Tenemos pendiente un encuentro en S.Fco o Córdoba, sea donde sea vamos a celebrar la vida y brindar por supuesto.
    Un abrazo y seguimos en contacto

  • Jocelyn

    Thank you for sharing this… wow! Sending love and hugs, and am SO glad we got to have that awesome tour on the boat this summer! Looking forward to your next chapter.

  • Chris, so sorry you went through that but so glad you got through it ok. Such a relief to read that you are back enjoying life as you should be. We need you brother, such a great thing to have you maintaining the spirit of what is still great, though diminished about San Francisco. Keep doing all that you do! You’re an important factor in me still being glad to live here.

  • Lisa Feldstein

    I’m distressed to hear of your cancer diagnosis, and genuinely happy and grateful for the outcome of your surgery as well as your prognosis. Your incision will make for a monumentally awesome scar. (For a long time I was distressed about my cancer surgery scars, but more recently I’ve recognized them as as reminders to feel gratitude for my access to fantastic medical care, and for my life.)
    Let your beloved family and friends take care of you. Remember that the exhaustion you feel is because your body is allocating its resources to healing. Eat lots of nourishing foods – and don’t forget to count ice cream as one of them. We are all grateful to have you amongst us for a long time to come.

  • Tod Booth

    Chris! So glad you are doing well after such a scare! All my love to you and your ever-extending family, old pal! And those are some cool scars!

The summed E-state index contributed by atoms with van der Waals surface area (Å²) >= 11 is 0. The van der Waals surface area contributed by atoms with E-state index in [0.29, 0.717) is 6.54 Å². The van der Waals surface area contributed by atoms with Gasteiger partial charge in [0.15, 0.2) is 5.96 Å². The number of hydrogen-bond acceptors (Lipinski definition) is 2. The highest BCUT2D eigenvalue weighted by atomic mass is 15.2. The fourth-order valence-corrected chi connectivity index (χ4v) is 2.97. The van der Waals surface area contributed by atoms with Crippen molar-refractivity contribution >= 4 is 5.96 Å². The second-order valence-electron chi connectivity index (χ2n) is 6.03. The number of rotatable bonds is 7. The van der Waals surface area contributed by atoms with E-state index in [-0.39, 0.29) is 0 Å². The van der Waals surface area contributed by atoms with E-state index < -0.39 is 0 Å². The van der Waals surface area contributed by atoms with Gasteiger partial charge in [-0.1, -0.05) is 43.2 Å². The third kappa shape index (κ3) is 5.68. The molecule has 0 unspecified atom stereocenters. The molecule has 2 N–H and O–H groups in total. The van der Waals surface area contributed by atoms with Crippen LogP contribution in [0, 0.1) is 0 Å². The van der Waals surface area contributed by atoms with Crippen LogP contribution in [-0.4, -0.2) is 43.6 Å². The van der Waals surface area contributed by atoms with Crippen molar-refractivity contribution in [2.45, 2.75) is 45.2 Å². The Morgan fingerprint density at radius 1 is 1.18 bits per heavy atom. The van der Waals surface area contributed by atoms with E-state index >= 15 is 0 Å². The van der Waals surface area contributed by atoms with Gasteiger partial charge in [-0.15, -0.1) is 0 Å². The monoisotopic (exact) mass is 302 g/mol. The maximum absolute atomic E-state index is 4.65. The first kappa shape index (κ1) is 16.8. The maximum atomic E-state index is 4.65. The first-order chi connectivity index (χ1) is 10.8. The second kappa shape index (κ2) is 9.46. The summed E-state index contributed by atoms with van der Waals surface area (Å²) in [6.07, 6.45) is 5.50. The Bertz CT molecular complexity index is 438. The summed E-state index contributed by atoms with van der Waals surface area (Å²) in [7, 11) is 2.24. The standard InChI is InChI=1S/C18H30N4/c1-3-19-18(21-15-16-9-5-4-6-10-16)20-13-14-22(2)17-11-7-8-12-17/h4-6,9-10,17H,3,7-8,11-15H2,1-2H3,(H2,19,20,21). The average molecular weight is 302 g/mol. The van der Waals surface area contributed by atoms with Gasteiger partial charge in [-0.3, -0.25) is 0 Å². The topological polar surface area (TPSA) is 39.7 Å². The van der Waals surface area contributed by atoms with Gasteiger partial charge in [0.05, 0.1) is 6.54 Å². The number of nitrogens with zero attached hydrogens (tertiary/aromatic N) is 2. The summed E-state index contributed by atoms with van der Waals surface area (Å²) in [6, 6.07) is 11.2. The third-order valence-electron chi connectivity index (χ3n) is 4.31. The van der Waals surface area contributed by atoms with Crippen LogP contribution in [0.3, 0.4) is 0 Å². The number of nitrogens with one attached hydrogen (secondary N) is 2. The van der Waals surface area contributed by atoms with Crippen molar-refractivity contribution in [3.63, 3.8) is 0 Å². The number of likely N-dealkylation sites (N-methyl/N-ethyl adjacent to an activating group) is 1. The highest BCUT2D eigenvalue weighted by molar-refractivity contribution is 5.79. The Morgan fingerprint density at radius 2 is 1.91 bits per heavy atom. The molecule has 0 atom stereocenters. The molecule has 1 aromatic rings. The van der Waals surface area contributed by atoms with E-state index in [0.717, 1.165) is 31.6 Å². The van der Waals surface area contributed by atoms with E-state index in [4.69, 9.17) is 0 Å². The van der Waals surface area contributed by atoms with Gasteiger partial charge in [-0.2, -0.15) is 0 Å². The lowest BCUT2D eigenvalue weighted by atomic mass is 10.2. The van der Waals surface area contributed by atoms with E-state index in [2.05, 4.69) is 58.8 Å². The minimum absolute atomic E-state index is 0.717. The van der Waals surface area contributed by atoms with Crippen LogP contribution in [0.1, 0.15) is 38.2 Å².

• David Kupfer

    Thank you for this good news!
    Please stay healthy!
    We need your wise understated cultural leadership in the present and coming transition!
    Thank you for all you have contributed to San Francisco history and culture!
    You have made a profound difference!!!

  • Nina Serrano

    Bravo to you! beautiful grandchildren. A new book! You are amaving and wonderful. i send yu love and admirstion and enjoyed reading your post . i found a lot of comforting wisdom in them Love, nina.

  • Magick Altman

    Blessed by the little ones and served by the medical world! Good news!

  • Hang in there, Chris, The world needs your influence!

  • Tomás

    I’m so happy to hear of the expansion of your family and your success beating cancer. You’re a gift to this world we live in. I’m glad we get to have you longer.

  • Thanks Miguel! I love Annalee’s books, and her partner Charlie Jane Anders’s too!… they’re brilliant sci-fi writers… look forward to seeing you here again when you get a chance to pop over… sorry about all the cancer and health dramas… it’s a worldwide epidemic hand-in-hand with the pandemic so I guess we shouldn’t be surprised… yay on the Nuke treaty… I’ll feel a whole lot better when they actually dismantle them all!

  • Thanks Gary! yes, my parents did make it to EVERY fuckin’ county in the 48 contiguous states, finishing up about the year my dad retired (23 years ago!)… Hope all is well with you!

  • Gary Roush

    Wow, Chris, I knew about your new granddaughter but had not heard about your cancer. Congrats on beating it, my od friend,, that is beyond Fantastic! And hey, with those tubes you can goes as a character from the Matrix this Halloween: definitely take the blue pill, dude… So ery sorry to hear about your Mom, but yes good that she was spared a Covid death. Did she and your Dad evervget to complete their goal of driving through every county? Hope to see you next time I am our, but may be a while, given the virus. Hope you continue to recover rapidly!

  • Dear Chris,